Increased destruction of the scrapie prion was achieved while maintaining the essential biological and physiological characteristics of the biological material being treated. This particular biological material, a 25% solution of human albumin, was examined both pre- and post-irradiation with gamma radiation to total doses of 25, 50 and 100 kGy. As shown bygel electrophoresis (FIGS. 4A-4B), the albumin was largely intact at radiation doses up to 50 kGy, with only a small amount of fragmentation and aggregation and a slight decrease in the amount of the monomeric form of albumin. The results were similar for all of the albumin samples, irrespective of whether they contained any ascorbate and/or hamster. At higher doses, minor changes were seen in the albumin samples, mostly in the form of an increased polymerization of albumin.

A more detailed analysis was made using HPSEC. As shown in FIGS. 5A-5D, with irradiation, the amount of albumin monomer decreased (peak at 10.5 min), the amount of dimer increased (9 min) and the amount of polymer increased (7.2 min). These changes were all minimized in the presence of ascorbate. The remaining peaks at 12.6 and 15.3 min are those of ascorbate and the N-acetyl tryptophan stabilizer, respectively.

Having now fully described this invention, it will be understood to those of ordinary skill in the art that the methods of the present invention can be carried out with a wide and equivalent range of conditions, formulations, and other parameters without departing from the scope of the invention or any embodiments thereof.

All patents and publications cited herein are hereby fully incorporated by reference in their entirety. The citation of any publication is for its disclosure prior to the filing date and should not be construed as an admission that such publication is prior art or that the present invention is not entitled to antedate such publication by virtue of prior invention.

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87W. Oh et al., Mitral Valve Replacement With Preserved Cadaveric Aortic Homografts, May 1973, pps. 712-721, The Journal of Thoracic and Cardiovascular Surgery, vol. 65, No. 5.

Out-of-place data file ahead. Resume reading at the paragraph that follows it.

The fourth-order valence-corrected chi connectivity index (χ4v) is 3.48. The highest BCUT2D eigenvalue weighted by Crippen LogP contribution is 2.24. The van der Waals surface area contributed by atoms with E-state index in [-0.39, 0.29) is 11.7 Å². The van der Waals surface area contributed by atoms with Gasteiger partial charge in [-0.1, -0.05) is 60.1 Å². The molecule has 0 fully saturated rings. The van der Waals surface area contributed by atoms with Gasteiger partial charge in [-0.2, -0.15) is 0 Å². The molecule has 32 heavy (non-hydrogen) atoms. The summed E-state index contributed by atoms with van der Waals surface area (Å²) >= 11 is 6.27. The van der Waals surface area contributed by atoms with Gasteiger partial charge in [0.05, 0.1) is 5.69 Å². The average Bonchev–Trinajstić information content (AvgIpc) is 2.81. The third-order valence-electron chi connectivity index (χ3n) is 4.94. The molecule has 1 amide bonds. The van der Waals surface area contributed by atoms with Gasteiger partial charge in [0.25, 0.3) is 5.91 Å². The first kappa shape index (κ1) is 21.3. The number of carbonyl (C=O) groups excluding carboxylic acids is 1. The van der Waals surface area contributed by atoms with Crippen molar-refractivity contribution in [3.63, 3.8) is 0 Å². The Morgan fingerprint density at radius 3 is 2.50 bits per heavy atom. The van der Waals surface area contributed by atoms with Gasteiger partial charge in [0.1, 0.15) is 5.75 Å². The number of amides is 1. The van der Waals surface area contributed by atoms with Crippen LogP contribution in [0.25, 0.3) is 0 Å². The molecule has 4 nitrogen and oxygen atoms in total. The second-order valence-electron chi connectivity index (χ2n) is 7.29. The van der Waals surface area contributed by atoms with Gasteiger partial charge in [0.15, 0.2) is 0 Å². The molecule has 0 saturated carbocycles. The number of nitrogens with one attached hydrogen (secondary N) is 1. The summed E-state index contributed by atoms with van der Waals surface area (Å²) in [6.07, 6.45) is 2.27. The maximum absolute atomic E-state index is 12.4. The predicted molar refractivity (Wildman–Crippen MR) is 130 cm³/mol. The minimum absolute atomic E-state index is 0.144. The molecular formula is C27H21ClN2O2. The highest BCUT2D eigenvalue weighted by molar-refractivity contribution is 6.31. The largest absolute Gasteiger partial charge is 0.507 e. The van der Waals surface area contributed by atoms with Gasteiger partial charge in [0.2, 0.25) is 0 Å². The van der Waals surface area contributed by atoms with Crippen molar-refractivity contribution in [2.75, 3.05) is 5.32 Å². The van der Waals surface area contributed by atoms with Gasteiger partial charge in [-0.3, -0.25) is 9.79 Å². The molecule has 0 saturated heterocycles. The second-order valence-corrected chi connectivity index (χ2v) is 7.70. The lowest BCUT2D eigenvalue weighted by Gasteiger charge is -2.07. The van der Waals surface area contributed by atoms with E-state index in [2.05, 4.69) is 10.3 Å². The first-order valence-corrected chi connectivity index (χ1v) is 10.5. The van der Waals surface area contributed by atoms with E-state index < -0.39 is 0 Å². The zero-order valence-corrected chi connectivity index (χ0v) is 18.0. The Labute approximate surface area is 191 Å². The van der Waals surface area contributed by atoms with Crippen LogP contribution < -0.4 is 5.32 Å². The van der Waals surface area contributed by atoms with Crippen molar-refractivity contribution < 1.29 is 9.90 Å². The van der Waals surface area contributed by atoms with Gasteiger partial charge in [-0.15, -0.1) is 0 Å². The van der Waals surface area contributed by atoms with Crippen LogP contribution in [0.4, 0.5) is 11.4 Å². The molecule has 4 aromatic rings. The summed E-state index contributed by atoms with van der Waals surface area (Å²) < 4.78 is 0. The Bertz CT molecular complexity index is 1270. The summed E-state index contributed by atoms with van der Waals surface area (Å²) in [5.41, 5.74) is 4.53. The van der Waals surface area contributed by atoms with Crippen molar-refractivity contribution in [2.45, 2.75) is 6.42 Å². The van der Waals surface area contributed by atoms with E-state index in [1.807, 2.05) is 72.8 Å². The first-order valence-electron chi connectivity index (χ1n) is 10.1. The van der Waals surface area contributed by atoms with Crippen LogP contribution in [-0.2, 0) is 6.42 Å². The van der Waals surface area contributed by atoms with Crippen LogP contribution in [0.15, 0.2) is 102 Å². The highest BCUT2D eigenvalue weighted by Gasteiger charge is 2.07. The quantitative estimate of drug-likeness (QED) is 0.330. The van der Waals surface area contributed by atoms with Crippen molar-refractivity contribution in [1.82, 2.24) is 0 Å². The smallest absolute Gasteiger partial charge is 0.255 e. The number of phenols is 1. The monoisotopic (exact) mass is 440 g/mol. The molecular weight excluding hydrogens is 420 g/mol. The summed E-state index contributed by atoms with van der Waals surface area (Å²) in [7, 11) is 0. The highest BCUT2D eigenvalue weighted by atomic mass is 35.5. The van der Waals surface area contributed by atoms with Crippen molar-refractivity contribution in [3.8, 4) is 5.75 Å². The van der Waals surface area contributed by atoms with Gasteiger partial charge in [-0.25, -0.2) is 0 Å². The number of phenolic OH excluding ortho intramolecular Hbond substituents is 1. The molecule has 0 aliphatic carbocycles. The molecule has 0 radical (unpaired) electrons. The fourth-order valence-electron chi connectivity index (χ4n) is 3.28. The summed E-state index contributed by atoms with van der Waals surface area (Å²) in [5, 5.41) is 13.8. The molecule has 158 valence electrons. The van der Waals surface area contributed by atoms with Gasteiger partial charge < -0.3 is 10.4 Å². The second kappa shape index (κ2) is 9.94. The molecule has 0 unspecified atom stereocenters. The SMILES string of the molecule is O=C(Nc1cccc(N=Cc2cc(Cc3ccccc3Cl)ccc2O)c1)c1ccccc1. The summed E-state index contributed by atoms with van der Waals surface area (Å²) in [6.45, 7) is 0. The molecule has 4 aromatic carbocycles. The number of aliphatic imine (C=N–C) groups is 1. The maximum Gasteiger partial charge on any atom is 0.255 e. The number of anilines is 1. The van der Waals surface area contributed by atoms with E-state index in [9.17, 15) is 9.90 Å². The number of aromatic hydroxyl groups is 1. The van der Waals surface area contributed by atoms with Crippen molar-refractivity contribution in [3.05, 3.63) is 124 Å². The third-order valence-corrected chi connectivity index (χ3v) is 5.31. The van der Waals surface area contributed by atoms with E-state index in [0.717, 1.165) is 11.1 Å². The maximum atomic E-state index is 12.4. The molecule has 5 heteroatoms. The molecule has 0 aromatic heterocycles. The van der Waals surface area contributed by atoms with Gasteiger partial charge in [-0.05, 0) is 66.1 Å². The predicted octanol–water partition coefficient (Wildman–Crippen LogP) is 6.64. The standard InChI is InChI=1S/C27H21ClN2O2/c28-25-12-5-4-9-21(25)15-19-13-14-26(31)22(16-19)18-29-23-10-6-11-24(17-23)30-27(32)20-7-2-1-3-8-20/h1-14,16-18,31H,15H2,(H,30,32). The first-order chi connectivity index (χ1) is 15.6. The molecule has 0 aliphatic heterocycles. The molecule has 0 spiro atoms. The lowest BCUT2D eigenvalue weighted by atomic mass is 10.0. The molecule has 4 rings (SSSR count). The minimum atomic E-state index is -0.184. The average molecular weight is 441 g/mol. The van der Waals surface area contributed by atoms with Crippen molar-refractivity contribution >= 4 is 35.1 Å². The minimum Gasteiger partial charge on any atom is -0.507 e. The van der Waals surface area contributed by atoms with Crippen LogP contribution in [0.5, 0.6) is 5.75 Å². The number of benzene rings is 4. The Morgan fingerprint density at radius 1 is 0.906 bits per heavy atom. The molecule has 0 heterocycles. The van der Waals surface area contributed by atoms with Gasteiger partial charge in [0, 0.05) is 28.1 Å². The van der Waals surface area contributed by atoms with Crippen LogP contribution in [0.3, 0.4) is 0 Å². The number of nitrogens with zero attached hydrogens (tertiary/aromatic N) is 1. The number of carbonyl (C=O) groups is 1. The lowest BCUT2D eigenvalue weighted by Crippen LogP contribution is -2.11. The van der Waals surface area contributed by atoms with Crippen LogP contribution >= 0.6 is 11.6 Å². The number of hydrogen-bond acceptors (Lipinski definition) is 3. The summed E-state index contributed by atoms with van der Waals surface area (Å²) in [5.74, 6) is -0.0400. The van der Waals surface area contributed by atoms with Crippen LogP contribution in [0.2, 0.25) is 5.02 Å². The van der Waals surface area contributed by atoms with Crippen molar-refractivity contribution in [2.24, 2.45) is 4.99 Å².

88W. Welch, A Comparative Study of Different Methods of Processing Aortic Homografts, 1969, pps. 746-749, Thorax, vol. 24.
89Website: www.benvue.com/history/history_content.html, (2002).
90Website: www.phase-technologies.com/html/vol.1no10.html, Jennings, T.A., (Yes, You have no Eutectic) (1998).
91Website: www.phase-technologies.com/html/vol.1no2.html, Jennings, T.A., (Role of Product Temperature in the Lypholization Process, prior art.
92Website: www.phase-technologies.com/html/vol.1no7.html, Jennings, T.A., (Which Shelf Temperature During Lyophilization?) (1998).
93Website: www.phase-technologies.com/html/vol.1no9.html, Jennings, T.A., (Overview of the Lypholization Process) (1998).
94Website: www.phase-technologies.com/html/vol.2no1.html, Jennings, T.A., (Glossary of Terms for Lyophilization) (1999).
95Website: www.phase-technologies.com/html/vol.2no2.html, Jennings, T.A., (What I Wish I Knew About Lyophilization) (1999).
96Website: www.usacc.org/attaccc/ppt.html, (Advanced Technology Applications for Combat Casualty Care, 2001 Presentations, U.S. Army Medical Research and Material Command Combat Casualty Care Research Program (2001)).
97Website: www.usacc.org/RevisedStepB.html, Bakaltcheva, I. et al., (FY01 Request for Proposals-Intramural-Revised 2, Combat Casualty Care Research Program, (2000)).
98Website: www.wslfweb.org/docs/dstp2000.stopdf/19-MD.pdf, (Defense Science and Technology Plans, (Feb. 2000) p. 176, Section II, MD.03, U.S. Department of Defense Deputy Under Secretary of Defense (Science and Technology)).
99Yongxing Zhang et al., A Comprehensive Study of Physical Parameters, Biomechanical Properties and Statistical Correlations of Iliac Crest Bone Wedges Used in Spinal Fusion Surgery, 1994, pps. 304-308, Spine, vol. 19, No. 3.
100Yukiyoshi Toritsuka et al., Effect of Freeze-Drying or gamma-Irradiation on Remodeling of Tendon Allograft in a Rat Model, 1997, pps. 294-300, Journal of Orthopaedic Research, vol. 15.
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Classifications
U.S. Classification422/22, 435/2
International ClassificationA61M1/36, A23L3/26, A61L2/00
Cooperative ClassificationA61L2/0011, A23L3/263, A61M1/3681, A61L2/0029
European ClassificationA23L3/26N, A61M1/36R, A61L2/00P2, A61L2/00P2R